The entire state of Alabama was under a freeze warning as temperatures dipped into the 20s and below. In Florida, residents of Pensacola woke up to 30 degrees.
“Widespread, significant freeze,” the National Weather Service in Mobile, Alabama, warned. “Protect exposed pipes, provide warm and safe shelter for pets, check on those without heat.”
Parts of Michigan were digging out from up to 30 inches of snow. Buffalo set records with more than 11 inches. Parts of Maine and Vermont were hit with a foot of snow as the system roared into its third day.
In Kansas alone at least six cities, including Wichita, set cold records for the date Tuesday. In Missouri, St. Louis dropped to 11 degrees, breaking a record that stood for more than 100 years.
In Michigan, the Eaton County Sheriff’s Office said two women, ages 81 and 64, and a 57-year-old man were killed Monday in a two-vehicle crash on snowy, icy roads. In Kansas, the Highway Patrol said an 8-year-old girl died in a three-vehicle wreck.
Authorities in Ohio were investigating two fatal wrecks on snowy roads, and a passenger bussed toppled on its side in Syracuse, New York, although no serious injuries were reported.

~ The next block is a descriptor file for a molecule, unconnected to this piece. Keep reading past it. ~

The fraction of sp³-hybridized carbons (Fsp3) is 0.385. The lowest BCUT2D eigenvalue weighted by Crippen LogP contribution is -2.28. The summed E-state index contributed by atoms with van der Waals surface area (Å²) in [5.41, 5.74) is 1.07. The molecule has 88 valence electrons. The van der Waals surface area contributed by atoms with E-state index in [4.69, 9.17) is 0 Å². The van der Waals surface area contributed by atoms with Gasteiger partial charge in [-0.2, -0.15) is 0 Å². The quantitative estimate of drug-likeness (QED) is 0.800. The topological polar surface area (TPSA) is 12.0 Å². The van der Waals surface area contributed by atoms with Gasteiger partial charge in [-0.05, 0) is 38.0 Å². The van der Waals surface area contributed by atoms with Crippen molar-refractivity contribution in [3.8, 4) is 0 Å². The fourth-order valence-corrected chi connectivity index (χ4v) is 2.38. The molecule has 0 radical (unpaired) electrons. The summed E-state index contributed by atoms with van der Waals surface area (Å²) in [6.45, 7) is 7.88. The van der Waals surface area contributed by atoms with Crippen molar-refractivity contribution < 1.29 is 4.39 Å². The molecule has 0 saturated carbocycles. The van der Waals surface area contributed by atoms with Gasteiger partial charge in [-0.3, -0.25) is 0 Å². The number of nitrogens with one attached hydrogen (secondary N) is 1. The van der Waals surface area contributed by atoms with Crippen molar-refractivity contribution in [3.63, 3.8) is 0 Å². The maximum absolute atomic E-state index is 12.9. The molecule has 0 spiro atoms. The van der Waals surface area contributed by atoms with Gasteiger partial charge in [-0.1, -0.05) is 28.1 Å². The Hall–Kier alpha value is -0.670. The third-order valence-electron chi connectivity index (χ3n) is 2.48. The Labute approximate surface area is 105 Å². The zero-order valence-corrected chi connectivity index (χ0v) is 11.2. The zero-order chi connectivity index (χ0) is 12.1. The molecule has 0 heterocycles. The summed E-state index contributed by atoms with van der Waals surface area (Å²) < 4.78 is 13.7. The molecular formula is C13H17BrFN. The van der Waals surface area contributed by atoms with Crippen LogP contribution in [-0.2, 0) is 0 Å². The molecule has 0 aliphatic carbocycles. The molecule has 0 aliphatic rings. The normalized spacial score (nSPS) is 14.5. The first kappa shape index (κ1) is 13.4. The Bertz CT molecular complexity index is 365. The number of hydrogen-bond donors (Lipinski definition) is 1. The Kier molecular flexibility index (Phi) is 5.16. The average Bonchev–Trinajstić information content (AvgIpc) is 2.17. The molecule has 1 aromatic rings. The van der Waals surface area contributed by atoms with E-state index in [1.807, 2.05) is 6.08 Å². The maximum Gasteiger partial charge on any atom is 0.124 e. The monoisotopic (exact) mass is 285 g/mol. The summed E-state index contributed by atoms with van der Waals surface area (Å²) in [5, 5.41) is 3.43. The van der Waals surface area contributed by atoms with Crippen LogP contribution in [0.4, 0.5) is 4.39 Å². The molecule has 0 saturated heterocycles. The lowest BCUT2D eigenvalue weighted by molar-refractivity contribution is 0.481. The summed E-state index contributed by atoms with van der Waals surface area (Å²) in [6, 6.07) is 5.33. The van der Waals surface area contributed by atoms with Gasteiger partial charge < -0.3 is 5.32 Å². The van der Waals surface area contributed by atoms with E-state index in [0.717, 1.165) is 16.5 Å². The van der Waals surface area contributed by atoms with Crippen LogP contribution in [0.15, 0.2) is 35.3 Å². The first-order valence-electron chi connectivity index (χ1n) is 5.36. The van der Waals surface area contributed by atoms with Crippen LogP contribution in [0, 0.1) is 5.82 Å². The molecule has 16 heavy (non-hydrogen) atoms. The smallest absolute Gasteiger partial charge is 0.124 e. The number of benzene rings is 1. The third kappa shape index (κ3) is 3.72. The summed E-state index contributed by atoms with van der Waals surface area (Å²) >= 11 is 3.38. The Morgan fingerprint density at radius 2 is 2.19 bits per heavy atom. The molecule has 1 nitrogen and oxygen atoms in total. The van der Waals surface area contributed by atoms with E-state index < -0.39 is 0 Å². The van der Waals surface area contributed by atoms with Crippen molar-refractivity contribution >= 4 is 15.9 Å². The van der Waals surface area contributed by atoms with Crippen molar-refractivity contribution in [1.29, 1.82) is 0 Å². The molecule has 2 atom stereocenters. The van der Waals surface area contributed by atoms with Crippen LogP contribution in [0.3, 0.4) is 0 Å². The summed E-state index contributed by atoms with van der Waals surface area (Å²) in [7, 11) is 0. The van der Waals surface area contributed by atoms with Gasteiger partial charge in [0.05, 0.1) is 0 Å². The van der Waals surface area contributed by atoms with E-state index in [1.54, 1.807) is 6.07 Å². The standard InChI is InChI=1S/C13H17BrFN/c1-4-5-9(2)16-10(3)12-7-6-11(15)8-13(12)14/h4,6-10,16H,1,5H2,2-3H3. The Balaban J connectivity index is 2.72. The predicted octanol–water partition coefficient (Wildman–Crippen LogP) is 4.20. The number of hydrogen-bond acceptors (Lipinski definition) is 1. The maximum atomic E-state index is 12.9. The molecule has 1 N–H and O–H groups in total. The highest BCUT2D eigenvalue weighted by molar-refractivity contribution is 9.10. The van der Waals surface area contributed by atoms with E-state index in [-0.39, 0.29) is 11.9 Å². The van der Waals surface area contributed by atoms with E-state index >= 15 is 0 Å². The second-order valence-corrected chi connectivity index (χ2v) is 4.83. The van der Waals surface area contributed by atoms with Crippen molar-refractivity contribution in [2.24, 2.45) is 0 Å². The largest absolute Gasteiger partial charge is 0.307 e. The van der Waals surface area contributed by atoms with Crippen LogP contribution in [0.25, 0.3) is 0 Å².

Record-challenging low temperatures were rolling across much of the nation. Single-digit temperatures descended on much of the Midwest, and drastically colder than normal temperatures stretched all the way to the Atlantic Coast.
Cristen Hamilton, a stay-at-home mom in Chicago’s northside neighborhood of Lakeview, had no problems with the early winter weather.
“I’m a transplant from Northern California, so I think it’s fantastic to have snow and clear skies and cold weather compared to fire and smoke and blackouts,” she said. “I’m very happy with Chicago at 20 degrees.”
Temperatures dipped into the low 20s in Atlanta and in Jackson, Mississippi. Similar numbers swept across the East Coast – New York, Philadelphia, Baltimore, Washington, D.C.
Many of these cities often see temperatures that low, just not very often two weeks before Thanksgiving, said AccuWeather meteorologist Tyler Roys.
“We will be challenging records everywhere,” he said.